5. Budgeting and prioritizing are of utmost importance when saving for a family emergency fund. For example, it’s reasonable to cut or reduce the frequency of eating out for a while. Even small perks such as takeout or daily coffee runs use discretionary money which affect your ability to save. One highly successful approach is to immediately transfer any unexpected or one-time deposits into the family emergency fund, including merit increases or bonuses from work.

Tip: If you are currently making payments to personal loans or credit cards, prioritize the high-interest debt first.

    1. How long should I keep saving? Short answer: However long it takes to reach your goal and for you to feel prepared to financially assist a family member experiencing hardship.

Same as with your own emergency fund, once you reach your family emergency fund goal be sure to maintain the balance.

In the end, the best practice for saving and maintaining a financial safety net for yourself or extended family is a mix of actively cutting specific conveniences, reigning in a few small luxuries, and regularly allotting discretionary income toward your savings goal. This includes smaller sums from unexpected refunds or extra change to larger amounts like bonuses and job raises.

Building a substantial emergency fund takes time. It requires discipline from the entire household. To make the journey easier, patience is crucial as is having a clear goal and buy-in from immediate family members.

Remember, the best-case scenario is you never have to disburse a family emergency fund. But future-you will thank past-you for doing so if the need arises.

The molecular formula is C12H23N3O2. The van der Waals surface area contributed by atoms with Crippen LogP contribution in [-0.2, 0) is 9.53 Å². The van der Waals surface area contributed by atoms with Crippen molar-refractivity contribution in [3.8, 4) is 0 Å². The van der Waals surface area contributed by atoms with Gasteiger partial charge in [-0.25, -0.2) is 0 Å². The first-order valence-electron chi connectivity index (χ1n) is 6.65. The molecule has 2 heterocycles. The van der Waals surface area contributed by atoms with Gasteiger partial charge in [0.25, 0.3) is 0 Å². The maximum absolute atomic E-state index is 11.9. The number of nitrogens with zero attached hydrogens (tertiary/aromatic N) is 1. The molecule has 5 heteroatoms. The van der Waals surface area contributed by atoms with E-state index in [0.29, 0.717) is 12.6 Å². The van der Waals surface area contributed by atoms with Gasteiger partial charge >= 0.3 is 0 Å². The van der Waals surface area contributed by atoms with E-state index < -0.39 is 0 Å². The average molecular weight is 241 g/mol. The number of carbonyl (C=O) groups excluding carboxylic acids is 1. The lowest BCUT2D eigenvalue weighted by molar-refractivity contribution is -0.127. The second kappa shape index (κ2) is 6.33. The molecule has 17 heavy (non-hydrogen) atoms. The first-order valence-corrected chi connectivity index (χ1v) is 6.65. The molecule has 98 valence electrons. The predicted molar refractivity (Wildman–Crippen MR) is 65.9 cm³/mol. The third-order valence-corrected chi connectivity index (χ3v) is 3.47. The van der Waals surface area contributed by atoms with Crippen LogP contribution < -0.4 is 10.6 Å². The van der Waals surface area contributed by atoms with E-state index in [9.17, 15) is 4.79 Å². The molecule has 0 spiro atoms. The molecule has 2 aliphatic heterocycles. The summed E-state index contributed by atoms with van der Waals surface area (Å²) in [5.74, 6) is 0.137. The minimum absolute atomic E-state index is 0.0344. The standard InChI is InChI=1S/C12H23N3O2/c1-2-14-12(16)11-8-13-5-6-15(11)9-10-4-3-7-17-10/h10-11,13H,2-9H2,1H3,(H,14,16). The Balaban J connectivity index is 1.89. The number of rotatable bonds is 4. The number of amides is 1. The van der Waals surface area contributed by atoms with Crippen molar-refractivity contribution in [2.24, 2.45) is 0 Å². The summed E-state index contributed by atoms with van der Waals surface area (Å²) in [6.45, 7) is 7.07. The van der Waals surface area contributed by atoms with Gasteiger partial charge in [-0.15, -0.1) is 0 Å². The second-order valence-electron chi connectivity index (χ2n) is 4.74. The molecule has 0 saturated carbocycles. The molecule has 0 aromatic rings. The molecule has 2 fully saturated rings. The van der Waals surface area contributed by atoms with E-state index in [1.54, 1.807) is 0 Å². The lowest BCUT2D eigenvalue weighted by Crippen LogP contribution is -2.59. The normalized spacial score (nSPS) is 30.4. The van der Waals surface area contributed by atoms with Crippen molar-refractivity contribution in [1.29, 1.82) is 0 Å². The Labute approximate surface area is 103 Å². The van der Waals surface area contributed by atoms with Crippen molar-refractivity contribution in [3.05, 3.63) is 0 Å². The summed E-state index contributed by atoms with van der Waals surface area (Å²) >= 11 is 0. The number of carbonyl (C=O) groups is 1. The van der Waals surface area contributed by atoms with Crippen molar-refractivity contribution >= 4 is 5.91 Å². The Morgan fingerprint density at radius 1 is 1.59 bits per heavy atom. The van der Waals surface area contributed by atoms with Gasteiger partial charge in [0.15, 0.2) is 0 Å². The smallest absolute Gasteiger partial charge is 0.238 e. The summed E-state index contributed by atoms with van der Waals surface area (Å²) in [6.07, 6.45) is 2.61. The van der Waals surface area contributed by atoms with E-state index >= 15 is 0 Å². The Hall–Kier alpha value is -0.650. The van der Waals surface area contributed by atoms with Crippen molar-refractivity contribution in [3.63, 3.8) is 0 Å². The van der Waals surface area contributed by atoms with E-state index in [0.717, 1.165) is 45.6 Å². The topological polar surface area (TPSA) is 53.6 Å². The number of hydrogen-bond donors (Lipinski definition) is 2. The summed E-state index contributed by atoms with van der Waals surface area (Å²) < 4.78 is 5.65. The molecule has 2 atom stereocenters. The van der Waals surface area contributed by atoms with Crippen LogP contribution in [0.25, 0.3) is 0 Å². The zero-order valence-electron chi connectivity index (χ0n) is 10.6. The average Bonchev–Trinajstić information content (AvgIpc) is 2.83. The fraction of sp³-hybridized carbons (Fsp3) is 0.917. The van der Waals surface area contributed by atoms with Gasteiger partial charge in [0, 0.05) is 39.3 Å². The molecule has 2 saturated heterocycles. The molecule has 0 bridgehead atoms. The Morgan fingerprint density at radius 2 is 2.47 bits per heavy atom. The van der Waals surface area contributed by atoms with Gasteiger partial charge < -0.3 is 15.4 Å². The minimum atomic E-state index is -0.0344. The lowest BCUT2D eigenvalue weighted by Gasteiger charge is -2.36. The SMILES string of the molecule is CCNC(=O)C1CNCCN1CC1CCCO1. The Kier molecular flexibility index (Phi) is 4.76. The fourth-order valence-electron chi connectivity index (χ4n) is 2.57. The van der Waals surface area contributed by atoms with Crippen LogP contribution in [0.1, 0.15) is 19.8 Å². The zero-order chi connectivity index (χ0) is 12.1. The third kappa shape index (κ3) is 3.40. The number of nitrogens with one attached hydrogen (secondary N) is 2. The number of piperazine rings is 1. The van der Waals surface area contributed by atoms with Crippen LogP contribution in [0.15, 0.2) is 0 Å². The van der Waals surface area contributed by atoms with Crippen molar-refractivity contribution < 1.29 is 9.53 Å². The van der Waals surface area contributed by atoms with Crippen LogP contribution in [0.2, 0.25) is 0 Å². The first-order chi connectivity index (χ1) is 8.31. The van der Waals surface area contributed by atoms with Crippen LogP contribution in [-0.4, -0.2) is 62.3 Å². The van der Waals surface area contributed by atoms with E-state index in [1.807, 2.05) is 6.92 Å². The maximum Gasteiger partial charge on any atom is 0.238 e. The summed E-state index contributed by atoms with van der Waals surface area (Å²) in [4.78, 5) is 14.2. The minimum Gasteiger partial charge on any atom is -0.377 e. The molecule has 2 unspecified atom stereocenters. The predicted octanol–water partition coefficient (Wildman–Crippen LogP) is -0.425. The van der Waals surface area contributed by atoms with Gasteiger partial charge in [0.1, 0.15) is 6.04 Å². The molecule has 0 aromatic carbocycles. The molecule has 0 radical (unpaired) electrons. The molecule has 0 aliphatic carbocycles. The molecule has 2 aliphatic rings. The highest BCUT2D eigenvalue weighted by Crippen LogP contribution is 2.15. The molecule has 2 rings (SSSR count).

Medical Debt Removal from Credit Reports

If past medical paid debt ever appeared on your credit report, it’s worth checking to see if it’s been removed recently. Under prior practice, such debt could remain on your record for seven years. However, now the three large credit reporting firms—Equifax, Experian and TransUnion—no longer include medical debt after it’s paid.

Additionally, consumers now receive a year (up from six months) before unpaid medical debt passes to a collection agency and appears on credit reports. But wait, there’s more! In the first half of 2023, the credit bureaus will cease to include unpaid debts less than $500 on credit reporting.

It’s estimated the aggregate changes will improve credit scores for millions of Americans. The credit agencies report the new policies will eliminate roughly 70% of medical debt from credit summaries. Consumers are encouraged to confirm their paid medical debt no longer appears on their credit report.

How to check your credit report

  • Obtain a free copy of your report from each credit agency, Equifax, Experian and TransUnion, at annualcreditreport.com. Through the end of 2022, you can get free weekly reports through the site instead of the usual once per year.
  • Look specifically for medical debt that was paid in full and should no longer appear on your report under the new rules. Check the section that flags new debt as well as the “account information” or “collections” sections of the report.
  • If the report happens to list debt you’ve already paid, or any other error, dispute it directly with the credit agency whose report includes the mistake. Each of the agency’s reports may contain different information, so check all three. With some exceptions, federal law requires the credit bureaus to investigate disputes within 30 days and notify you within five days once the investigation concludes.
  • If your dispute is denied or the error is not removed from your report, file a complaint with the Consumer Financial Protection Bureau.

Resources: cnbc.com, marketwatch.com, point2homes.com, NextAdvisor, LLC, uspirg.org